Have a happy and SAFE boating season!

NOAA Coast Survey, Coast Guard, and Army Corps of Engineers schedule public “listening sessions”   3 comments

Over the past few decades, mariners have witnessed the rapid development, reliability, and availability of e-navigation components, such as the global positioning system (GPS) and electronic chart display and information systems (ECDIS). These systems, and other technology, have fundamentally changed mariners’ reliance on traditional navigation services. In addition, the ability to manage data and information provided to the mariner through the automatic identification system (AIS) and cellular service has enhanced the interconnectivity between shore side information providers and shipboard users. These technological advances and data flow will help the mariner receive data, transmit data, and generally improve bridge resource management, situational awareness, and navigational safety.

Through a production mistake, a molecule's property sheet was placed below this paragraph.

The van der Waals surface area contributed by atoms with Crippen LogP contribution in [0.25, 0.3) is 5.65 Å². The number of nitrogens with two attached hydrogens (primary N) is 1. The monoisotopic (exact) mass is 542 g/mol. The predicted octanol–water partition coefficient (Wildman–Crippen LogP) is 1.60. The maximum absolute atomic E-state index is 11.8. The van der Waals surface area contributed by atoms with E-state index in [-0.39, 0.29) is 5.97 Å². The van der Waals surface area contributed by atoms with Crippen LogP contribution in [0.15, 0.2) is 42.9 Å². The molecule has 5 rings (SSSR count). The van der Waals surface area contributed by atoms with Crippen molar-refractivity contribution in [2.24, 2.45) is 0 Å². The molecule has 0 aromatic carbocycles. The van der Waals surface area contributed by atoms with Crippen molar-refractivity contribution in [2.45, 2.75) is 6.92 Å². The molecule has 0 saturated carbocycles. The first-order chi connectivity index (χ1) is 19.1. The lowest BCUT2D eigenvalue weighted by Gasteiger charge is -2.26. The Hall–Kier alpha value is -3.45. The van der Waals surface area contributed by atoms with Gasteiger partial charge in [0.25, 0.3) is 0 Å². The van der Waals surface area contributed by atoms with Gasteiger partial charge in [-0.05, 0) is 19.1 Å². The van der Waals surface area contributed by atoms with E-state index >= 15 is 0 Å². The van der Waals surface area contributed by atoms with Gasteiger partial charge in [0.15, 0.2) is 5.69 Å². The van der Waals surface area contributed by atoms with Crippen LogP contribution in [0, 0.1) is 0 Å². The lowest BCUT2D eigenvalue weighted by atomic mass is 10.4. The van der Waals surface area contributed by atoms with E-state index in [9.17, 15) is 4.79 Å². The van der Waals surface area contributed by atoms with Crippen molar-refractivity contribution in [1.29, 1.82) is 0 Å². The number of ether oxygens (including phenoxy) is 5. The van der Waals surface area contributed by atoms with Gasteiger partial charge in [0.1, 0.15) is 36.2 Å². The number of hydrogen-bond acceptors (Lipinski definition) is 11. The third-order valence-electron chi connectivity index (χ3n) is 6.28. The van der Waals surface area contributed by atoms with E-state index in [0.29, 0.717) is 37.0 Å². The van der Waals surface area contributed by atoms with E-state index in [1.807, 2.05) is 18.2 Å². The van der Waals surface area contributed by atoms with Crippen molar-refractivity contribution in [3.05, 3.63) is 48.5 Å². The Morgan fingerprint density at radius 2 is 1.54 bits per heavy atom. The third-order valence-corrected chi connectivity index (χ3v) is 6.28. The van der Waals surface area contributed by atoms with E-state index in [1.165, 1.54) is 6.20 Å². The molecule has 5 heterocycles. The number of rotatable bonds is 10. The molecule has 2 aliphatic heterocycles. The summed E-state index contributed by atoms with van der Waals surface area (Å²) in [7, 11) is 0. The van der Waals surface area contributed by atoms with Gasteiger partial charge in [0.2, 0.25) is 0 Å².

These fundamental changes present the U.S. Coast Guard, U.S. Army Corps of Engineers, and NOAA’s Office of Coast Survey with an opportunity to take the next steps in modernizing federal navigation services. Technology development compels these federal agencies to optimize the current aids to navigation, other maritime information systems, and nautical charting.

We want to hear from you, as we develop a federal development portfolio that will provide coordinated and timely delivery of navigational information and services. We invite you to attend one of our listening sessions, to tell us your emerging requirements for navigational information and service delivery systems in an eNAV environment.

  • Juneau, Alaska:  1 May, 1600-1700 hrs, Prospector Hotel
  • New Orleans, Louisiana:  7 May, 0900-1130 hrs, Port of New Orleans Auditorium
  • Honolulu, Hawaii:  19 May, Harbor View Center, 1129 N. Nimitz Hwy.
  • Fort Lauderdale, Florida:  22 May, 1700-1900 hrs, Embassy Suites, 110 SE 17th St.
  • Hampton Roads, Virginia:  22 May, 1700 hrs, Renaissance Hotel and Waterfront Conference Center, 425 Water St., Portsmouth
  • Boston, Massachusetts:  3 June, 1000-1200 hrs, Volpe National Transportation Systems Center, 55 Broadway, Cambridge
  • Seattle, Washington:  3 June, 1800-2000 hrs, Downtown Seattle Public Library
  • New York, New York:  10 June, 1000-1200 hrs, Alexander Hamilton U.S. Customs House, 1 Bowling Green, Manhattan
  • Oakland, California: 10 June, 1800-2000 hrs, Oakland Marriott, 1001 Broadway